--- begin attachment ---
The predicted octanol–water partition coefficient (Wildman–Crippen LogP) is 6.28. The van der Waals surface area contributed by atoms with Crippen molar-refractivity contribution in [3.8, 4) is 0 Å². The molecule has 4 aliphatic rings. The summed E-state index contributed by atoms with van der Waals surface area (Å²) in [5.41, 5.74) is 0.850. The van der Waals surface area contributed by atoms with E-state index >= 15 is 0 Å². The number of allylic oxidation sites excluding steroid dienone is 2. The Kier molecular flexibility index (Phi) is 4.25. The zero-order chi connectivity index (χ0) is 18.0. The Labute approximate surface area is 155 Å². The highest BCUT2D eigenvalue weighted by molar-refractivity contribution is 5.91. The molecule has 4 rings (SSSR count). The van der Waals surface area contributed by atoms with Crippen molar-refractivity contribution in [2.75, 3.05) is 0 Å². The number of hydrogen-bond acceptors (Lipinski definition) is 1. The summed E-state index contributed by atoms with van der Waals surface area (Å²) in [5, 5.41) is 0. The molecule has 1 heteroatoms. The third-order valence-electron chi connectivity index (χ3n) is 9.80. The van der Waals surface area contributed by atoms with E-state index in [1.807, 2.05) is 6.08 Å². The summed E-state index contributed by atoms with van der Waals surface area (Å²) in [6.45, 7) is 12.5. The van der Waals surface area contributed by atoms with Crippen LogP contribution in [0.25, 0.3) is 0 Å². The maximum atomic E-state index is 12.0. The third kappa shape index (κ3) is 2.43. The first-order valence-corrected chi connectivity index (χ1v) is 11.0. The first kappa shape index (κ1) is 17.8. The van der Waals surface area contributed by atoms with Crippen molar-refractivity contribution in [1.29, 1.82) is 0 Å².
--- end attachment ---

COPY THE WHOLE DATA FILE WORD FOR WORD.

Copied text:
The predicted octanol–water partition coefficient (Wildman–Crippen LogP) is 6.28. The van der Waals surface area contributed by atoms with Crippen molar-refractivity contribution in [3.8, 4) is 0 Å². The molecule has 4 aliphatic rings. The summed E-state index contributed by atoms with van der Waals surface area (Å²) in [5.41, 5.74) is 0.850. The van der Waals surface area contributed by atoms with E-state index >= 15 is 0 Å². The number of allylic oxidation sites excluding steroid dienone is 2. The Kier molecular flexibility index (Phi) is 4.25. The zero-order chi connectivity index (χ0) is 18.0. The Labute approximate surface area is 155 Å². The highest BCUT2D eigenvalue weighted by molar-refractivity contribution is 5.91. The molecule has 4 rings (SSSR count). The van der Waals surface area contributed by atoms with Crippen molar-refractivity contribution in [2.75, 3.05) is 0 Å². The number of hydrogen-bond acceptors (Lipinski definition) is 1. The summed E-state index contributed by atoms with van der Waals surface area (Å²) in [5, 5.41) is 0. The molecule has 1 heteroatoms. The third-order valence-electron chi connectivity index (χ3n) is 9.80. The van der Waals surface area contributed by atoms with E-state index in [1.807, 2.05) is 6.08 Å². The summed E-state index contributed by atoms with van der Waals surface area (Å²) in [6.45, 7) is 12.5. The van der Waals surface area contributed by atoms with Crippen LogP contribution in [0.25, 0.3) is 0 Å². The maximum atomic E-state index is 12.0. The third kappa shape index (κ3) is 2.43. The first-order valence-corrected chi connectivity index (χ1v) is 11.0. The first kappa shape index (κ1) is 17.8. The van der Waals surface area contributed by atoms with Crippen molar-refractivity contribution in [1.29, 1.82) is 0 Å².